Forward visibility is respectable, but the view in the rearview mirror is compromised by the sloping roofline. Head room is generous, even for helmeted noggins—a thoughtful detail. If you need or strongly prefer a lower seating position than the buckets offer, you could shorten the seat brackets with the help of a skilled fabricator. The second row is best suited to passengers under five feet, though it’s possible for adults to tolerate the cramped quarters for short durations. The cargo space under the hatch is ample, but I was reminded of its tall lift-over height each morning when I loaded my camera gear.

2021 Hyundai Veloster N rear
Brian Makse

Though lane-keeping and forward-collision avoidance systems are standard for the 2021 model year (adaptive cruise control is absent), the Veloster N focuses on good ol’ fashioned driver engagement. The drivetrain is the star of the show here. The 2.0-liter, turbocharged four-cylinder makes 275 horsepower at 5800 rpm and 260 lb-ft of torque from 1450 to 4700 rpm. When you hit the NGS button (N Grin Shift, as Hyundai calls it), it provides an additional 18 lb-ft of torque (278) for twenty seconds. Think modest push-to-pass. A modern launch-control function is standard: Set launch rpm, pin both pedals, release left, smile big.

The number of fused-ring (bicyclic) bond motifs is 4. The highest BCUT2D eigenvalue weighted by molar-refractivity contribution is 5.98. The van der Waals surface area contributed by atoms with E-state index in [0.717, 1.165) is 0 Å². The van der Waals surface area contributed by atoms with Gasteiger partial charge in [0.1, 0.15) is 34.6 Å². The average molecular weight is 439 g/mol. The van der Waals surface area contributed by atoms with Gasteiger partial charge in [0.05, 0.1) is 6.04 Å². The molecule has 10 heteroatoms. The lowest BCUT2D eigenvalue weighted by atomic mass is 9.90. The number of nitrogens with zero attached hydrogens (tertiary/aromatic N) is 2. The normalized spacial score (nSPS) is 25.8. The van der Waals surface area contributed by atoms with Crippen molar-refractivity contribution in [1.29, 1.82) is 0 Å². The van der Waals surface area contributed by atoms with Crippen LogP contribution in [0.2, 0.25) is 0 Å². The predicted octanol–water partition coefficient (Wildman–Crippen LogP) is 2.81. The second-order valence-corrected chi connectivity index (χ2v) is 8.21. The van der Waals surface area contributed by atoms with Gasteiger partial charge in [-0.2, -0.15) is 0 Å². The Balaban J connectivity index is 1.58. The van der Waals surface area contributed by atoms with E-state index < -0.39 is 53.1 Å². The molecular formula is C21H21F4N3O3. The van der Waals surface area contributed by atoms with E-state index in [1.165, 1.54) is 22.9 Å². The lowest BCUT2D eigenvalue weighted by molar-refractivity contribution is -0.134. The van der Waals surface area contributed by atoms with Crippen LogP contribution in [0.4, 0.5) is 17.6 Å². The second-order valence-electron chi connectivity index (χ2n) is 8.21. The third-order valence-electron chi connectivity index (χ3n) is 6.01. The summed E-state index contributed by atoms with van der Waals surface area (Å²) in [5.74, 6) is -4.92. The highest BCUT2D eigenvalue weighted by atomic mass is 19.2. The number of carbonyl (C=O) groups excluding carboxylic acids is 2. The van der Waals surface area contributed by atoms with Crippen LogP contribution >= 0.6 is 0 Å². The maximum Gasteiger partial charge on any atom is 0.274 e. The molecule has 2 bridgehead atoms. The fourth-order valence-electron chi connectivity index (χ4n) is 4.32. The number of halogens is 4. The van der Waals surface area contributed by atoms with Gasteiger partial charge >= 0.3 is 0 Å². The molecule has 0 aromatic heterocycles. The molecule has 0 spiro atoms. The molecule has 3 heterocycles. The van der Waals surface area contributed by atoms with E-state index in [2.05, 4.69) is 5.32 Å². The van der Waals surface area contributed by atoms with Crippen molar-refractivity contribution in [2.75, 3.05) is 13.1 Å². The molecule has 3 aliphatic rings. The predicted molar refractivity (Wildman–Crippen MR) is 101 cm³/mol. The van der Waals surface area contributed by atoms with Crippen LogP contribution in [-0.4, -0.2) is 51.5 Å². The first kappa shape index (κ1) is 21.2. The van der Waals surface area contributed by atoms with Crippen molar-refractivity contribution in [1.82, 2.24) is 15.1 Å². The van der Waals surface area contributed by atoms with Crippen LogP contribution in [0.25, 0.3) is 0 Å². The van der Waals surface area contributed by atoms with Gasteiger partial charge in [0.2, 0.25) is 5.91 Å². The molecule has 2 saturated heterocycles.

The eight-speed, dual-clutch gearbox is this N’s pièce de résistance. Its wet-clutch design makes the automatic more thermally efficiency than its six-speed, manual counterpart. Though I wasn’t able to thrash this Veloster N on-track during this review, I’m sure owners will chime in about the DCT’s heat tolerance (or lack thereof) after their first track days. Fifth through eighth gears are overdrive.

Power gets to the ground through the aforementioned electronic limited-slip diff. Making the e-diff standard on the Veloster N is a smart move for Hyundai; an electronic LSD wasn’t standard on the GTI until the 2017 model year, and the upcoming Mk. 8 hatch, expected to arrive stateside in late 2021, will have it standard. Honda’s 2021 Type R makes do with a mechanical version. Compared to a mechanical differential, e-diffs have the advantage of optimizing lock across the front axle for optimal acceleration. They can also switch to a fully open setting under braking for stability and driver confidence. The 2021 Veloster N’s setup should help its case in a face-off against the upcoming Mk. 8 GTI.